The exchange of calcium between the blood and external medium following intravascular injection of 45Ca was investigated in adult fresh water rainbowtrout (Salmogairdneri) acclimated to ambient [Ca2+] of 0.18, 0.65 and 5.0 mequivl−1, and in bull heads (Ictalurus nebulosus) at external [Ca2+] of 0.17 mequivl−1, each at near-neutral ambient pH, 11–12°C and constant Na+ and Cl levels of 0.06 and 0.03 mequivl−1, respectively.

The dispersal volume of isotope exhibited a slow exponential increase with 8–9 h required for 95% of the radiospace to be filled, irrespective ofthe acclimation medium or fish species. Equilibrium radiospaces in trout (range 1600–2000 ml kg−1) were independent of ambient [Ca2+] but 1.4 -fold higher than in bullheads. In all cases, whole body exchangeable calciumcontent was low, representing ≃3 % of total body calcium content. The whole body calcium exchange rates (mean ranges; influx or efflux) in trout of 7–22μequiv kg−1 h−1 were largely independent of ambient Ca2+ levels; lower values of 2–10μequiv kg−1 h were found in bullheads.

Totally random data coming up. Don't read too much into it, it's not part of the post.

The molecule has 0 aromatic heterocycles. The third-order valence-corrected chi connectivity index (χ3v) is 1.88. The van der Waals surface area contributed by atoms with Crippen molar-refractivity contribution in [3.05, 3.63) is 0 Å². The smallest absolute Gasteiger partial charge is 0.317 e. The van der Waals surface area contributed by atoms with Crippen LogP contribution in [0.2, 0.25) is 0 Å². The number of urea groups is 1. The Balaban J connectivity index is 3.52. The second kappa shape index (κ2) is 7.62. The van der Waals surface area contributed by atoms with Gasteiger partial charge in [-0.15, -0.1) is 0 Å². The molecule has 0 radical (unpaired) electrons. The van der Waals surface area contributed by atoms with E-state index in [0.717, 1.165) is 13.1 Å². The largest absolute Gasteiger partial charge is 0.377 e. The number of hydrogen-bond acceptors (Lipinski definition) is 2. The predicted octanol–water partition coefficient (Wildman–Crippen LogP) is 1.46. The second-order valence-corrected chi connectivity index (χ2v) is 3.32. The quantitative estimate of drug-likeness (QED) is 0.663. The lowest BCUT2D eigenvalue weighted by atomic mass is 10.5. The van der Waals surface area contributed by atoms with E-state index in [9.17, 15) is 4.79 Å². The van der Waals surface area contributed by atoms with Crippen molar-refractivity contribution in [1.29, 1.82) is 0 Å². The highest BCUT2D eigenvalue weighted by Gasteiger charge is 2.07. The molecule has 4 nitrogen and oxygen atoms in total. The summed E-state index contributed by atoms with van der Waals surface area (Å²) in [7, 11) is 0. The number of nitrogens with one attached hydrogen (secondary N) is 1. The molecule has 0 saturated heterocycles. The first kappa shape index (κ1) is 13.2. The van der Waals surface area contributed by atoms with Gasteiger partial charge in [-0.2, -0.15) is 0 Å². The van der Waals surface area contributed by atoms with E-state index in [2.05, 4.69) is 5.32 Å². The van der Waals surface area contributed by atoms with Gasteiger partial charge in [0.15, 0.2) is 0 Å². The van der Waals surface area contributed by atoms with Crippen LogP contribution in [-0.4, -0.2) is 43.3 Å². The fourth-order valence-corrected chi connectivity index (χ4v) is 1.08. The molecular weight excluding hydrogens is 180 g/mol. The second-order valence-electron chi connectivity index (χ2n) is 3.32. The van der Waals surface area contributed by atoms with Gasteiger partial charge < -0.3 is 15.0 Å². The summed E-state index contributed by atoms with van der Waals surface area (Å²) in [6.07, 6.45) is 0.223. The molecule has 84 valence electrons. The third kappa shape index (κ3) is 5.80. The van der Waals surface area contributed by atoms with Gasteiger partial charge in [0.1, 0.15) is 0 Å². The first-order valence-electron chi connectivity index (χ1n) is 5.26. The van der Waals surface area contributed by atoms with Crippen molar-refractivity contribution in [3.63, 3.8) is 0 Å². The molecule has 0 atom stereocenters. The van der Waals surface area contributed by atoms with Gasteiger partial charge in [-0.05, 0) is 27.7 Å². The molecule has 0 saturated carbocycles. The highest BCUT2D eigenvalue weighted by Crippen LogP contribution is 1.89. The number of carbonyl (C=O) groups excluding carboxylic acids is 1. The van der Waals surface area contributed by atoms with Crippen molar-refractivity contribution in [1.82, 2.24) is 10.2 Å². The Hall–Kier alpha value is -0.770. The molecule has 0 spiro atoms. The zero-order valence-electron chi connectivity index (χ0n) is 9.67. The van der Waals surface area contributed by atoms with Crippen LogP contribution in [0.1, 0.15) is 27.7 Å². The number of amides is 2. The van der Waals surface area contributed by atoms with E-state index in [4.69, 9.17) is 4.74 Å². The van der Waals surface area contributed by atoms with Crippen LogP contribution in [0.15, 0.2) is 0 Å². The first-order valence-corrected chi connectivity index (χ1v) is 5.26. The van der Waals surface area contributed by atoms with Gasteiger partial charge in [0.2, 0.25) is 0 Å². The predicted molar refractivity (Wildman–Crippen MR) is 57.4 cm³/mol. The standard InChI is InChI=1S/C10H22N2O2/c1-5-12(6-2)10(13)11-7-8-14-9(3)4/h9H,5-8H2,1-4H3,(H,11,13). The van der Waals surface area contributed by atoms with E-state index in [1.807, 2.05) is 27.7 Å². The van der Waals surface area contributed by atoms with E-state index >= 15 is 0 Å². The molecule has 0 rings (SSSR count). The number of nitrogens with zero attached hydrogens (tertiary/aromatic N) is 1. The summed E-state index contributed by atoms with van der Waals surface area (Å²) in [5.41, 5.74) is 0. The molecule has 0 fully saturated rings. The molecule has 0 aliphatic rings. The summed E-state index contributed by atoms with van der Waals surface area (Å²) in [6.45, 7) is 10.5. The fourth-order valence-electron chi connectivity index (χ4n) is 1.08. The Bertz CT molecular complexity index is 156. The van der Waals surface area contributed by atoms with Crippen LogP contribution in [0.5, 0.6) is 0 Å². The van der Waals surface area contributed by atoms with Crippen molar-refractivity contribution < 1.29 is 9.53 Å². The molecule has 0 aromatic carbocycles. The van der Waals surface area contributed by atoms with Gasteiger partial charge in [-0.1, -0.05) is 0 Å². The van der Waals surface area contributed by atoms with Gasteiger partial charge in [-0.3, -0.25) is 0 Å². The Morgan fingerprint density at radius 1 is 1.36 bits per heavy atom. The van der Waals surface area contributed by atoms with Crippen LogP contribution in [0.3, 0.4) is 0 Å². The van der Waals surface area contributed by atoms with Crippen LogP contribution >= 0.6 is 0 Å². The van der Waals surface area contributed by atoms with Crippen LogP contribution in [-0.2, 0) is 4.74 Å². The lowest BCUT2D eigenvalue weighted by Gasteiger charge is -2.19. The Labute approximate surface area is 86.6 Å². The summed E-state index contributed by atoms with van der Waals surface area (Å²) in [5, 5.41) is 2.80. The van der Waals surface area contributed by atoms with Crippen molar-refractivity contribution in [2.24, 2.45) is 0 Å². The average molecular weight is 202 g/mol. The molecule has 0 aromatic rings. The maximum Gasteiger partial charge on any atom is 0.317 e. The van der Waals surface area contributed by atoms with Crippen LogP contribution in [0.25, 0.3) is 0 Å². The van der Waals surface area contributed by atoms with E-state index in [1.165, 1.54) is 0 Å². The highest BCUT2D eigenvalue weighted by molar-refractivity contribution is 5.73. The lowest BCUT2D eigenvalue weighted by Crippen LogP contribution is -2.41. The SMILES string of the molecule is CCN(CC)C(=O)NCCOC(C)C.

Acute exposure (24 h) to low ambient pH 4.0-4.2 at external [Ca2+] ≃ 0.18 mequivl−1 resulted in whole body ion loss in both species. Net Ca2+ losses in trout were due to a reduction in influx whereas both increased efflux and depressed influx accounted for the response in bullheads. These changes were transitory (12 h) and minor in comparison with concomitantnet Na+ and Cl losses which unlike Ca2+, exhibited no recovery within 24 h of acid exposure.

Possible mechanisms of Ca2+ regulation in fresh water fish are discussed.